Recent Posts



No tags yet.

Steps to Follow Before You Seal and Protect Your Driveway

Asphalt driveways are an investment for your home that is well worth protecting. By spending a little extra time and money patching and sealing your driveway, it can extend the life of the blacktop and improve the curb appeal, as well as the value of your home.

But before you apply a topcoat sealer, you must inspect the driveway and make the necessary repairs. Here's how:


1. Look for trouble spots

Carefully inspect every square foot of your driveway and make note of any cracks, oily stains, potholes, or areas that are crumbling. Pay particular attention to the very end and edges of the driveway, which are especially susceptible to damage.

2. Scrub away stains

If you find oil or grease stains, try removing them with hot, soapy water and a stiff-bristle scrub brush. If that fails, dissolve the stains with a de-greaser.

3. Fill in cracks

Most driveways will have at least a few cracks, which must be repaired before you apply an asphalt sealer. It's important to repair all cracks, even the smallest ones. If you don't, they'll only grow wider and longer over time.

There are several different products available for filling cracks in asphalt driveways, including ones that come in pour able-liquid squeeze bottles, caulking tubes, and preformed rolls. The appropriate filler to use will depend on the size of the crack.

For example, most liquid fillers will repair cracks up to about one-quarter inch wide. For cracks between one quarter inch and one-half inch, you'll need an asphalt-repair caulk or roll-type filler. In some cases, you may need to go through two applications to fill the crack so that it's flush with the surface of the driveway. For cracks wider than one-half inch, stuff foam backer rod into the crack, then apply caulk or roll-type crack filler. Be sure to read and follow the manufacturer's instructions for best results.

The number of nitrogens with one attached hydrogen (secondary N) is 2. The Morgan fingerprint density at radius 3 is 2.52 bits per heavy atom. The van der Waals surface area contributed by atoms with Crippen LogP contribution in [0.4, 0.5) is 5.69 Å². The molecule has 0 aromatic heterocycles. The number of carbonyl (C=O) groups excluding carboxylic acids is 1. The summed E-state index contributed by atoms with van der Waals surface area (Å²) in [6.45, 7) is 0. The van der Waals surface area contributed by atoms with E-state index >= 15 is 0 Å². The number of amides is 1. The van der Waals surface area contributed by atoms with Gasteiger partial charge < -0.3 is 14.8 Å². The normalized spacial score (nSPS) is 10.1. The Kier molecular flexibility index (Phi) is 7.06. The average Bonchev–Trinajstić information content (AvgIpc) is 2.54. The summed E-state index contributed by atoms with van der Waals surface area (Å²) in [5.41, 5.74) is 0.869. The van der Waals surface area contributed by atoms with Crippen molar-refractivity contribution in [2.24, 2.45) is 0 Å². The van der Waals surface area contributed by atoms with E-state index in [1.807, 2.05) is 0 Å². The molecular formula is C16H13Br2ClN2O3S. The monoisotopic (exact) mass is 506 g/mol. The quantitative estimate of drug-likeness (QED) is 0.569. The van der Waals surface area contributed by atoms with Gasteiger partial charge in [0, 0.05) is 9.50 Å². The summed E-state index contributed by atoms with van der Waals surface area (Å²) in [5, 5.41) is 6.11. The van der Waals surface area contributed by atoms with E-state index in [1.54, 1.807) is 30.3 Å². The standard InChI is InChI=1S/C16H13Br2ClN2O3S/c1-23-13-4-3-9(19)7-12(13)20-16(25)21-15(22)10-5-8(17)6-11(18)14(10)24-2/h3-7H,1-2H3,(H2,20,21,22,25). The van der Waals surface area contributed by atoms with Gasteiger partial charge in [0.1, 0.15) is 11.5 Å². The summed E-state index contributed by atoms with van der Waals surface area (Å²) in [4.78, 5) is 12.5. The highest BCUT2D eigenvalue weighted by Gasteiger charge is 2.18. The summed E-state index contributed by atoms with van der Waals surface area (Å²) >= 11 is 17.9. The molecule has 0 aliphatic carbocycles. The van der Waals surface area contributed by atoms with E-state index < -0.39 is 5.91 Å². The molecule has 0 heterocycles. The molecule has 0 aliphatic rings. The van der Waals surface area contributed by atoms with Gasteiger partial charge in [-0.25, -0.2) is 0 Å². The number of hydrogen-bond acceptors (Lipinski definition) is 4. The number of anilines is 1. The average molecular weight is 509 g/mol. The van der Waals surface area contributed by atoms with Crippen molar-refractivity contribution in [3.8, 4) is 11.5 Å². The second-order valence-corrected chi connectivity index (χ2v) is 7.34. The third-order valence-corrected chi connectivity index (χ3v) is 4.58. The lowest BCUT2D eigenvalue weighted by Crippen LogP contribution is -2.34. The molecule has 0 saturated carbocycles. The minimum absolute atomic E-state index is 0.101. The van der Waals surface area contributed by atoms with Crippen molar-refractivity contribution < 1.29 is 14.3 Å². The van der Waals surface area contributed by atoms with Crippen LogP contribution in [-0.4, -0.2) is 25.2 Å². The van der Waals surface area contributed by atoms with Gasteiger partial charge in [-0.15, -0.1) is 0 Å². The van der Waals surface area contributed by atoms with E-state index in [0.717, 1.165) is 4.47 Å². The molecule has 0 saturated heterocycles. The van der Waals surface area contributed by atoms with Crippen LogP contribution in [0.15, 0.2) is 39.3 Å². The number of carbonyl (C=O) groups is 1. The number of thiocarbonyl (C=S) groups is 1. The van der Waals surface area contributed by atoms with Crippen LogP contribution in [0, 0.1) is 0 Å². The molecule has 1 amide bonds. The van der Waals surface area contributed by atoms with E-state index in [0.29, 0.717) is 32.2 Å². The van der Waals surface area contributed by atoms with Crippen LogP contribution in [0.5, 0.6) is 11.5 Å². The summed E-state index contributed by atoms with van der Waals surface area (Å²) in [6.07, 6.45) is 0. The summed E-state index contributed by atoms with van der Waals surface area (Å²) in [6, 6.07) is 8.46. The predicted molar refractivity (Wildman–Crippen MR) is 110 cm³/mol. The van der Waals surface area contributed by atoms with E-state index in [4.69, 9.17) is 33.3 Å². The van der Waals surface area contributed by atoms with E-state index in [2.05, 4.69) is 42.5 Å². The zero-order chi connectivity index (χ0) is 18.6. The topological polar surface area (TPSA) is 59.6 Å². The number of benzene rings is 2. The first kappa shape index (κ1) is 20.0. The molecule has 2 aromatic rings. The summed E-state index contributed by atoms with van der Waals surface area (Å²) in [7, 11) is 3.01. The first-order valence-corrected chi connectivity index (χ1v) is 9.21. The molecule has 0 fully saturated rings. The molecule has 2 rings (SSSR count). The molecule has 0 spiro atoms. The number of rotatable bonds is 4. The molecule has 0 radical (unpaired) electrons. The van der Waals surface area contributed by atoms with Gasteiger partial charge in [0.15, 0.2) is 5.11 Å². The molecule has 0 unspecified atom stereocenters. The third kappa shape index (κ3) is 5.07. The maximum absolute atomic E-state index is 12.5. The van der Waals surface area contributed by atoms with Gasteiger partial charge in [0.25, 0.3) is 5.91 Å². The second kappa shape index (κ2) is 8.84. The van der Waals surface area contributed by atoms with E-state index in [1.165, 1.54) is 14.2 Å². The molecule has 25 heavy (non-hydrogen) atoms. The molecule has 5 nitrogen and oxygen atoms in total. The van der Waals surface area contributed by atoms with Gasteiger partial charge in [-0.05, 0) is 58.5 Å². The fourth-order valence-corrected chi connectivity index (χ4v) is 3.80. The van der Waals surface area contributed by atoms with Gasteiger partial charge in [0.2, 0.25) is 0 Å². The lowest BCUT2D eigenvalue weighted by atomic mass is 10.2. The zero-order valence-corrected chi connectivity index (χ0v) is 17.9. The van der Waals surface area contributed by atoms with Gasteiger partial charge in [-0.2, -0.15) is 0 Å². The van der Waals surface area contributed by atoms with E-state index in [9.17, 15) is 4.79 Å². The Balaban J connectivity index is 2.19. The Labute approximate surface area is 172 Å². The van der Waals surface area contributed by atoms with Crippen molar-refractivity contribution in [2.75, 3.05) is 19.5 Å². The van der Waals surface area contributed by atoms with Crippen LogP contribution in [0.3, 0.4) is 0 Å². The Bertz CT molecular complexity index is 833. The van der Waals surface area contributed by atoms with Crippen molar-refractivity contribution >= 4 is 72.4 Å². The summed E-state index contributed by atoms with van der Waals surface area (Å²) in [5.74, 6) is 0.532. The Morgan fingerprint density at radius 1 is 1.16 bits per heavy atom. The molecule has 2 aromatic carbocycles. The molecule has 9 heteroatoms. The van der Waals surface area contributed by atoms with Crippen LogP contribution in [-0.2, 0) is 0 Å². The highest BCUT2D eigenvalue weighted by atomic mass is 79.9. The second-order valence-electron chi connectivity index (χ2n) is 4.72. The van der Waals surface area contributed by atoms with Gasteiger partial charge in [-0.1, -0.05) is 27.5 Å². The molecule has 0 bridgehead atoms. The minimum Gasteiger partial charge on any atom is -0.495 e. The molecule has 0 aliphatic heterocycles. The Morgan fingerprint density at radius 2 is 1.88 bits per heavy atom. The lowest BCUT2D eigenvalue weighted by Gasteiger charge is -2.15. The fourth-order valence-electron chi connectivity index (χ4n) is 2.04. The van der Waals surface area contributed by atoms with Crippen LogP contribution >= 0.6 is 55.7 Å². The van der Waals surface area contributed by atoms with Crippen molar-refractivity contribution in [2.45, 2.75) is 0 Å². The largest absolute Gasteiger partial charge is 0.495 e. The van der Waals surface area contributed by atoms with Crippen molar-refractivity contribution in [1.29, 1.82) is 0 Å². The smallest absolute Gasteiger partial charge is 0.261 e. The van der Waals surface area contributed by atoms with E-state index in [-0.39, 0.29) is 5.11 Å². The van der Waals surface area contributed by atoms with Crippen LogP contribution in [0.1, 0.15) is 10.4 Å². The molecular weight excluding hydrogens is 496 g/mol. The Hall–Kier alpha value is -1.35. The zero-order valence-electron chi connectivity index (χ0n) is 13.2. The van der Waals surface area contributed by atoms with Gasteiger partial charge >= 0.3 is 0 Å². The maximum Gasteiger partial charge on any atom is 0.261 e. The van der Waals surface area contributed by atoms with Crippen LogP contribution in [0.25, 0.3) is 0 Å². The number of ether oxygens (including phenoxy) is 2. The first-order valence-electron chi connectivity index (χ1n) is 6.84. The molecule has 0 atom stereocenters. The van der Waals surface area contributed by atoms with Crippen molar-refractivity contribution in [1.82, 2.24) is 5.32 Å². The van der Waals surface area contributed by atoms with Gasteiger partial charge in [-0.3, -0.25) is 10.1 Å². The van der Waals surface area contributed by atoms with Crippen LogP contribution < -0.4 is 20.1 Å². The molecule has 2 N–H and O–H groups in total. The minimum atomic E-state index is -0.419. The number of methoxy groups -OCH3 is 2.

Important: Before applying any filler, use a wet-or-dry vacuum to clean the cracks of loose dirt, grass, stones, or other matter. If necessary, use a slotted screwdriver, awl, or similar tool to pick out any trapped debris, grass, or weeds.

4. Patch potholes

If your driveway's cracks have widened into potholes, you're in for a different fix. Repair potholes, deep depressions, and crumbled areas with blacktop patch (also called cold patch). Blacktop patch is essentially ready-to-use asphalt that comes in a bag. (If your new bag of blacktop patch feels hard or frozen, drop it on the ground a few times and roll it back and forth to break up the material inside.)

Brush or vacuum the area clean, making sure to remove any pieces of loose asphalt or substrate. Cut open the bag and use a shovel to spread blacktop patch about 2 inches deep across the hole. Compact the area with a hand tamper, or a spare length of 4 x 4 or 2 x 4. Add more blacktop patch, if necessary, and compact the area again. Repeat this process until the hole is slightly overfilled. Then drive your car back and forth over the patch until it's flush with the driveway. If the patch sinks below the surrounding surface, add more blacktop patch and repeat. Allow the patch to cure at least 24 hours before sealing.

5. Prep the driveway for sealing

The last step before applying a sealer is to thoroughly clean the driveway. Start with a push broom and sweep away the heaviest debris. Then use a garden hose, or better yet, a pressure washer to rinse the surface clean of all loose dirt, sand, and grit. Start at the highest end of the driveway and work down and out toward the edges. If your driveway is very dirty and difficult to scrub clean, consider using a concentrated asphalt cleaner.

I. Boyd Home Improvements can provide a free estimate on your driveway sealing project. We serve all of Maryland area with expert, affordable services. Contact us today!

#drivewaysealing #MarylandDrivewaySealingServiceProfessionals